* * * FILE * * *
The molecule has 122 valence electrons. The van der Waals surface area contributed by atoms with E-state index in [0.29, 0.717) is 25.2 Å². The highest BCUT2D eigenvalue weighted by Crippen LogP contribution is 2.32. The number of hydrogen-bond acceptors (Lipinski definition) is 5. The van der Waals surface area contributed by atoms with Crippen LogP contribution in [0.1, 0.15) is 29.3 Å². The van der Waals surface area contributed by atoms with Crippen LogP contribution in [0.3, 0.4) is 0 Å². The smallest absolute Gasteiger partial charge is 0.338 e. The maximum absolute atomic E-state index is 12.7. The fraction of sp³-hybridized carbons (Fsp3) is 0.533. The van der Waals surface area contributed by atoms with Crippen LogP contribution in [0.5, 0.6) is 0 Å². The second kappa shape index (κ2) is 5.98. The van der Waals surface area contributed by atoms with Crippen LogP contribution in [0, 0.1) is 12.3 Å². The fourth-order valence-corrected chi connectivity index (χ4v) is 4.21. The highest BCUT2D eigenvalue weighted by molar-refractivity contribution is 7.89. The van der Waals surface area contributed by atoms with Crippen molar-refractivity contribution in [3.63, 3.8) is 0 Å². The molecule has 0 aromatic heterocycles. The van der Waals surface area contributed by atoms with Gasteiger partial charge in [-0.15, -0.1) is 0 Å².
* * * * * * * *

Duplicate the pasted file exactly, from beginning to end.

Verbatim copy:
The molecule has 122 valence electrons. The van der Waals surface area contributed by atoms with E-state index in [0.29, 0.717) is 25.2 Å². The highest BCUT2D eigenvalue weighted by Crippen LogP contribution is 2.32. The number of hydrogen-bond acceptors (Lipinski definition) is 5. The van der Waals surface area contributed by atoms with Crippen LogP contribution in [0.1, 0.15) is 29.3 Å². The van der Waals surface area contributed by atoms with Crippen LogP contribution in [0.3, 0.4) is 0 Å². The smallest absolute Gasteiger partial charge is 0.338 e. The maximum absolute atomic E-state index is 12.7. The fraction of sp³-hybridized carbons (Fsp3) is 0.533. The van der Waals surface area contributed by atoms with Crippen LogP contribution in [0.5, 0.6) is 0 Å². The second kappa shape index (κ2) is 5.98. The van der Waals surface area contributed by atoms with Crippen LogP contribution in [0, 0.1) is 12.3 Å². The fourth-order valence-corrected chi connectivity index (χ4v) is 4.21. The highest BCUT2D eigenvalue weighted by molar-refractivity contribution is 7.89. The van der Waals surface area contributed by atoms with Crippen molar-refractivity contribution in [3.63, 3.8) is 0 Å². The molecule has 0 aromatic heterocycles. The van der Waals surface area contributed by atoms with Gasteiger partial charge in [-0.15, -0.1) is 0 Å².